As you age, birthdays ending in “5” or “0” are considered milestones. Of course, most of us likely over-celebrated 18 or 21 when becoming legal drinking age. Many women continue to celebrate 29 long into their 40’s. Milestone celebrations are expected for 30, 40 and 50. When your 60th rolls around, others want to celebrate more than you do.
Your friends and family have one of two reactions when they learn you are turning 60. Either they are surprised you got there so quickly or they are only happy it’s not them. Naturally, those of us that are already 60 are ecstatic to welcome more members into our club.
Many feel that after you turn 60, the next milestone is the magical retirement age of 65. That was true for our parents, but Baby Boomers know better. Our next milestone is 64, thanks to The Beatles.
My generation has been singing along to “When I’m 64” since we were in our teens or early 20s. It’s one of the catchier tunes Paul McCartney ever wrote. Like the character in the song, McCartney didn’t know much about being 64 when it was released on the Sgt. Pepper’s Lonely Hearts Club Band album in 1967. As a matter of fact, it was one of the first songs he had ever written when he was just 16. Although his father turned 64 the year before the song was released, McCartney wouldn’t turn 64 until almost 40 years later, in 2006.
It’s a song about young lovers pondering their future together. At such a young age, they wondered what their lives would be like many years from now.
Now it’s my turn to find out. I’m turning 64 on Feb. 24.
“When I get older, losing my hair, many years from now.
Will you still be sending me a Valentine, birthday greetings, bottle of wine?
If I’d been out till quarter to three, would you lock the door?
Will you still need me, will you still feed me, when I’m 64?
With the children grown and, for the most part, on their own, people our age sometimes wonder if they still have a purpose in life. The lyrics in the song are certainly legitimate questions for us now.
I’ve been married to my lovely wife for almost 40 years. She has put up with many things during that time, including most of the things mentioned in the song. Now that I’ve reached that plateau, where do I fit into her plans?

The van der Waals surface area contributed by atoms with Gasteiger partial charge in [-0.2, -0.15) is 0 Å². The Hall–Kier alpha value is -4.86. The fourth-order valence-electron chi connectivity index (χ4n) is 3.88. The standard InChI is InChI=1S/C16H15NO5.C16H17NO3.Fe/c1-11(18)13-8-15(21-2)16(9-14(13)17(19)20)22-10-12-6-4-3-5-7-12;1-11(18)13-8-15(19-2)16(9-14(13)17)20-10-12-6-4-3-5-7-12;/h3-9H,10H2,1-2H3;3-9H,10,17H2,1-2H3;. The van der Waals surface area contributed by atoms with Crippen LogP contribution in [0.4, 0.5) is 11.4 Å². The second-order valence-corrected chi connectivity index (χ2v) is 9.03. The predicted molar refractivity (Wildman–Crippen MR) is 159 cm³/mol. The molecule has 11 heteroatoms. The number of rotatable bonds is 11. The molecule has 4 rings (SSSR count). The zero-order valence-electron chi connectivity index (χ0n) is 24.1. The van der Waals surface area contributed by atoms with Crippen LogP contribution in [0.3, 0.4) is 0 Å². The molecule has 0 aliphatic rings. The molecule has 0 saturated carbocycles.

“I could be handy, mending a fuse, when your lights have gone.
You can knit a sweater by the fireside; Sunday mornings, go for a ride.
Doing the garden, digging the weeds, Who could ask for more?
Will you still need me, will you still feed me, when I’m 64?”
Don’t get me wrong, I’m looking forward to many more happy years together. This is our time now to enjoy each other’s company. There’s a great line from The Honeymooners episode “Young at Heart.” The Kramdens and Nortons attempt to recapture their youth by roller skating and dancing, only to find it was more difficult to do than they originally anticipated. At the end of the episode, Ralph reminds them about how it’s not so bad growing old, as long as they have good memories of when they were young.
That’s when Alice turns to Ralph and says, “I don’t even mind growing old, as long as you and I grow old together…”
I’ve been more than lucky to share my life with a woman that loves and cares for me. We’ve raised two great kids and still look forward to the future, whatever that may hold.
Will she still need me? Will she still feed me? I guess we’ll find out on Feb. 24, when I finally turn 64.
Paul DiSclafani, a Massapequa resident, is a 2018 Press Club of Long Island award winning columnist and an Anton Media Group contributor since 2016.